It’s hard to believe that some bands are already on their fifteenth release, and if you count this German metal legend’s previous moniker Cacumen, then you would be at an astonishing seventeen discs. Yes, these guys have been playing under Bonfire since ’86 (Cacumen would be ’72 which almost pairs them with The Scorpions, who released their debut around that time) and despite such a long tenure, are far from losing their spirit. If the power/speed of the title track doesn’t get you, then the “Chuck Norris roundhouse kicking some guy into an electric circuit breaker and saving the day” credits theme “On The Wings Of An Angel” certainly will. Oh yes, those AOR influences are present in this one and have me as wet as a schoolgirl on prom night. Though if “On The Wings Of Angel” wasn’t enough AOR for you, then we have “Feed The Fire” which is in literal terms, just as amazing. The sound of the eighties comes roaring into view with all the depth of clarity of what some might consider some of the best action films ever made – along with their great soundtracks, like this. If you still haven’t played BroForce yet, this is the kind of song that just reminds me of that whole game world. I also had to pause this review for a bit, so that I could get up and jam with the electric guitar. My air-based model isn’t quite as good as what Hans Ziller plays though, so you’d be better of listening to him power through each and every cut on this impressive display of potent heavy metal and AOR all on the same record. “Stand Or Fall” seems to encapsulate both approaches rather brilliantly, making my fucking head spin in the process.
Aside from that, you have the compelling vocal tones of Alexx Stahl who is able to convey an array of complex and heartfelt emotions on each and every song, even though I will admit that I prefer his vocals at a much higher register and his falsettos are far more magnifying than his lighter, spoken word moments. This is the only thing that brought down “Comin Home” for me, even though I will say that I’m hearing just a tinge of Hansi Küsrch in Stahl’s vocal inflection, which is a bit of a bonus for me. Blind Guardian fans need be noted that this is just a small semblance however and please don’t pick up Bonfire expecting “Blind Guardian does AOR” because that’s not what you’re going to get here. Moving back to the album, we have “I’ll Never Be Loved” which I wanted to like, but I don’t really enjoy the vocals here as much as I have on the previous tracks. There are certainly strong points, but I just don’t feel there was as much power here as “On The Wings Of An Angel” which is a shame, as this could have been a real heavy-hitter. Though when “Fly Away” comes back in, I find that I’m once again refreshed with that incredible vocal technique that makes me scratch my head even more in regards to the last track. Oh well, at least this one rocks. Thankfully, despite the rather bizarre circus-music influenced opening, “Love The Way You Hate Me” became a real piledriver, filled with heat and lighting; just like a fiery anthem from The Scorpions. I’m still not really quite sure what the keyboards are doing on this one however, as the track seems to stand on its own without the bizarre solo effort in that regard. Said keys are used more effectively on album closer “Crazy Over You.” It’s admittedly not the strongest of the cuts, but as far as I’m concerned, there are more than enough home runs here to look over it. For a band who’ve been around for as long as Bonfire has, this shows that there’s no signs of wear and tear as the band keeps rolling on. An extended cut of “Comin Home” is included as an acoustic version, as well as one more cut that you’ll just have to purchase the album to discover yourself. If you like AOR as much as I do, then you might find just what you’re looking for at the link below.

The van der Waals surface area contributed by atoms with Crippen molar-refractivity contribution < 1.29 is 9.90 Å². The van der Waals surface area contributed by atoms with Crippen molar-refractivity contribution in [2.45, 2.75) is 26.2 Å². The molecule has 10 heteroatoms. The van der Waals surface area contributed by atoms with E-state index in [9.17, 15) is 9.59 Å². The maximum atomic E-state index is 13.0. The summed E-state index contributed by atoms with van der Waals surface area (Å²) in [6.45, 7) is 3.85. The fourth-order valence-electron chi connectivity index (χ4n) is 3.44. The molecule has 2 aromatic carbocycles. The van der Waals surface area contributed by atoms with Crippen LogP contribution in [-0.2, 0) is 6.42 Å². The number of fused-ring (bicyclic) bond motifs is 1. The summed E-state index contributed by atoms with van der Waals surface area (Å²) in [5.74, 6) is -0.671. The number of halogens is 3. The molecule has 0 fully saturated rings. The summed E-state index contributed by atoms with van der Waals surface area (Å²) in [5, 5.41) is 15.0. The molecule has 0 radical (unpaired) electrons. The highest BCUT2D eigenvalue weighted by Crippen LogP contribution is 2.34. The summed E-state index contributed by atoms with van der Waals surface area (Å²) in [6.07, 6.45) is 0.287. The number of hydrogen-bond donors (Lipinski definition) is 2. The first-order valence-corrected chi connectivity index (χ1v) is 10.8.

(10 Tracks, 43:00)
Purchase HERE (Amazon)